*Part of my extensive series on Tibet*
Having revisited Keila Diehl’s study of the soundscapes of Tibetan refugees in Dharamsala, I’ve also learned from re-reading an imaginative evocation of the focus of their longing:
- Robert Barnett, Lhasa: streets with memories (2006).
Just as Lhasa can’t stand for the whole of the Tibetan Autonomous Region (TAR), the latter doesn’t represent the whole of “Greater Tibet”, with the majority of Tibetan people within the PRC living in the extensive regions of Amdo and Kham to the north and east, comprising large areas of Gansu, Qinghai, Sichuan, and Yunnan provinces. Along with fine scholars such as Tsering Shakya and Melvyn Goldstein, Robbie has documented the modern history of Tibet in detail—the 1950 invasion, the 1959 uprising, the Cultural Revolution; the early 1980s’ reforms, protests from 1987, the tightened security from 1993 as Chinese (both migrant workers and tourists) began to flood the city, and renewed unrest since 2008.
The book is a sophisticated and personal affective history of a city, revolving around memory (cf. more recent volumes edited by Robbie, Forbidden memory and Conflicting memories). He eschews simplistic stereotypes: both nostalgia for an “unspoilt” mystical paradise before the 1950 invasion, and horror at the garish modern architecture that bludgeons dwellers with the inescapable Chinese presence. The main text, interspersed with notes on his visits to the city, is quite succinct, with substantial endnotes not cued in the main text but offered as further reading—it’s a blessing that one’s reading is uninterrupted by in-text references.
He opens the Preface with some broad context:
Returning to London after some years away, I am struck by the way each street evokes specific memories and sometimes poignant feelings. I sit on the upper deck of the No.55 bus and look over the iron railings and the walls that shield Gray’s Inn Fields. I see the windows of an office once occupied by a leading politician, and the blue plaque that marks the house in Doughty Street where Dickens lived…
Some of these associations mark moments that are significant only to me, while others might be relevant to a larger community. Some derive their potency from something I have read or heard, a film I have seen, or scraps of conversation that I cannot quite recall. They are triggered by the sight of memorable buildings and places that I pass.
Cities can be illegible to foreign visitors; as Robbie excavates the multiple stories of Lhasa, he finds that
some of the elements that I will find will turn out in time to be my own invention, or to be irrelevant to the web of associations most valued by the inhabitants or even damaging to their interests.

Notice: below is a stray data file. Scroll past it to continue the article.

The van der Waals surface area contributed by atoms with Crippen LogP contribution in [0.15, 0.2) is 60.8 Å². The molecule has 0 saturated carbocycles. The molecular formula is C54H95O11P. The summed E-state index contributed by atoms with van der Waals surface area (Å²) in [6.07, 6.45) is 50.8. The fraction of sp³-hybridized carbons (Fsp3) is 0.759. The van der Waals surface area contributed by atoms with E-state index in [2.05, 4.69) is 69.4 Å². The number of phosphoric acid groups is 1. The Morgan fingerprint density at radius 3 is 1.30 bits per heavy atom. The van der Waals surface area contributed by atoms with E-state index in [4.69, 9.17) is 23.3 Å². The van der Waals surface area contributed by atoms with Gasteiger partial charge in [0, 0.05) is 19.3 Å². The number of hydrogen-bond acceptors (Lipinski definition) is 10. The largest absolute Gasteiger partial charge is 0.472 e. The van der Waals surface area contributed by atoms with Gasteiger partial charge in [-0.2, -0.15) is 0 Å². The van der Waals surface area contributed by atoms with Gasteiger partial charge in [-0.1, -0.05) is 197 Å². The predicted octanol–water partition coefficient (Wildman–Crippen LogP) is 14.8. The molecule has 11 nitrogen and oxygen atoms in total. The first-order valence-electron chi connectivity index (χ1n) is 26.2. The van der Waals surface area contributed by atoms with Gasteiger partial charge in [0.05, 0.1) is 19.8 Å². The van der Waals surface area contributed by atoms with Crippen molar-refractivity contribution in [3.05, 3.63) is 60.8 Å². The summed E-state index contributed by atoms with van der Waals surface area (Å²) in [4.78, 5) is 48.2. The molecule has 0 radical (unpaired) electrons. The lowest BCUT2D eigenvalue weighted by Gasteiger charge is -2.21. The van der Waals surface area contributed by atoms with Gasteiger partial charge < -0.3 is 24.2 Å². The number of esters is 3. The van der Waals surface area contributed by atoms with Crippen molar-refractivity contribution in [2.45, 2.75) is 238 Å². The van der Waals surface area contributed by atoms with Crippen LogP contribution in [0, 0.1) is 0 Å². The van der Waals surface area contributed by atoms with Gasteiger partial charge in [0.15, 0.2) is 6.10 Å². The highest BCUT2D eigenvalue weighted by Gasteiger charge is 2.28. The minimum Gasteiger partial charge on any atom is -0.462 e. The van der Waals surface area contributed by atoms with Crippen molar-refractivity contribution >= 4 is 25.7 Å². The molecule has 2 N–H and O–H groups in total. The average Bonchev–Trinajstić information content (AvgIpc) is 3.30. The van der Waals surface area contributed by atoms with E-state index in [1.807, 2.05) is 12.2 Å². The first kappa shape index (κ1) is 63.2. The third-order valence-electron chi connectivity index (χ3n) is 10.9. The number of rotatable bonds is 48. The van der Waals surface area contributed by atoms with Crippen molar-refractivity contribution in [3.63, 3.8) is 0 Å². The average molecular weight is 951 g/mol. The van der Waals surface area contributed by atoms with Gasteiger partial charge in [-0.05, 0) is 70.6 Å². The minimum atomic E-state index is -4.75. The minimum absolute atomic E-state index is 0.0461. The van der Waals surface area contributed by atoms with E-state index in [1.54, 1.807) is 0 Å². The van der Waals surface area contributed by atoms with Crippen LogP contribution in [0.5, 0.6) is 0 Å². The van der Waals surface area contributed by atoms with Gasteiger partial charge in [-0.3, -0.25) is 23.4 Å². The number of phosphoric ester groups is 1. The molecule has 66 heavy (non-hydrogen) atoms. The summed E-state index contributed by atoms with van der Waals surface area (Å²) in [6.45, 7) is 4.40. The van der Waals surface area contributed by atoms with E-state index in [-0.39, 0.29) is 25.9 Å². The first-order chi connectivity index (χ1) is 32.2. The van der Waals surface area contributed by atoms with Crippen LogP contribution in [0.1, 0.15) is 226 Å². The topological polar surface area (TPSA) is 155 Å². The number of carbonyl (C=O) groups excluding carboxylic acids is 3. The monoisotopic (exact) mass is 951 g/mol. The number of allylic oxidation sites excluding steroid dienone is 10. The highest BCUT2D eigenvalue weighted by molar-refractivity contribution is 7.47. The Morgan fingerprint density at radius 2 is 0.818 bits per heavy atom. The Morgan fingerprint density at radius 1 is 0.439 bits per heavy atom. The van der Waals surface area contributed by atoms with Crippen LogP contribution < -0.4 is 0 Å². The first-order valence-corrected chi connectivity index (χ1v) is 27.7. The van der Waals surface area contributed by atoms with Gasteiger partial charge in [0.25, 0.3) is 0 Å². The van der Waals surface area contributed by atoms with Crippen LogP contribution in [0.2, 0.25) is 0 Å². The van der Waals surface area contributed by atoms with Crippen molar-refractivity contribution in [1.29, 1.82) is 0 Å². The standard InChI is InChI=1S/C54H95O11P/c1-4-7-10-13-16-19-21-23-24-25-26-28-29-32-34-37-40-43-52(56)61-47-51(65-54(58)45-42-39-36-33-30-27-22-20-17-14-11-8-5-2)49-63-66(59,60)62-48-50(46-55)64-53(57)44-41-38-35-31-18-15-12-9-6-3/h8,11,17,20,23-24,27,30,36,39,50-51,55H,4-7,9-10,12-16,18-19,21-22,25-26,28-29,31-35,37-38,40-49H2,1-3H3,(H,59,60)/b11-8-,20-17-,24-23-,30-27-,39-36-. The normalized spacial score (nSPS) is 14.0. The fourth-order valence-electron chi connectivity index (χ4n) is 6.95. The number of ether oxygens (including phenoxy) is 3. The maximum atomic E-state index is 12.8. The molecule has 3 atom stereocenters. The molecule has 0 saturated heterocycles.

In the following Note on history, he traces inhabitants’ reserve about speaking with foreign visitors back to the British military expedition led by Younghusband in 1903–4. This was followed in 1910 by another invasion, this time from the East, as a Chinese military force occupied Lhasa; but the 13th Dalai Lama soon declared his country fully independent. Robbie gives a lucid, nuanced account of the debates over the status of Tibet, ably rebutting Chinese claims.
Plan of Lhasa, 1904, by L.A. Waddell. Source.
Chapter 1, “The unitary view”, critiques the rosy views of pre-occupation Lhasa by both outside observers and refugees—the “easygoing and carefree life” of religious festivals, picnics, and parties. Such accounts from exile represent
not naïveté or a desire to mislead, but a natural flattening of memory, an understandable form of evocation by people forced to abandon their homeland, and a counter to overstated, opposing claims by those who had usurped their positions and ridiculed their legacy.
Robbie reveals a more complex picture—not only theft and monkish misbehaviour, but incidents like the 1912 sacking of Tengyeling monastery, the blinding of Lungshar in the 1930s, and the prison death of the former regent Retring. Complementing such accounts is Jamyang Norbu’s article on the “dark underbelly” of Lhasa before the 1950 invasion.
A contrasting kind of one-dimensionality that mirrors nostalgic exile accounts is the typical Chinese view of the Tibetans as “enthusiastic and open-minded and good at singing and dancing”. The latter is a trusty cliché, dutifully parroted (even by a young Chinese musicologist trying to do fieldwork in Lhasa in 1956—though he wasn’t so naïve as to dispense with a revolver).
Besides, pre-1950 Lhasa was politically diverse, modernising, with an international presence. As early as 1904 Younghusband had been offered Huntley & Palmers biscuits in the Lhasa Yamen by amban commissioners—perhaps the inspiration for Jamyang Norbu’s vignette in The mandala of Sherlock Holmes.
Such reflections are juxtaposed with Robbie’s notes on the trauma of his first visit in 1987, which coincided with a major demonstration against Chinese repression—first of a series of protests over the following years. He also uses these notes to suggest the partiality of his own impressions.
Chapter 2, “Foreign visitors, oscillations, and extremes”, continues the story of early portrayals of Lhasa. The golden roofs of the temples and the splendour of the Potala are staples in the accounts of visitors that yet accompany a contrasting image of dirt, both physical and moral. Not just Chinese but many Western observers too found the images of Tibetan Buddhism to reveal “bigotry, cruelty, and slavery”. Such visitors were at once entranced and repelled. Among the latter were Christian missionaries; Robbie cites a leaflet from as late as 1990:
Is there no light that cuts through the demonic darkness in Tibet, a nation long steeped in demonism and Tibetan Buddhism called Lamaism? … Satan has enslaved the people to a lifetime pre-occupation with right words and works. “Om mani padme hum” and other phrases are chanted repeatedly to false gods.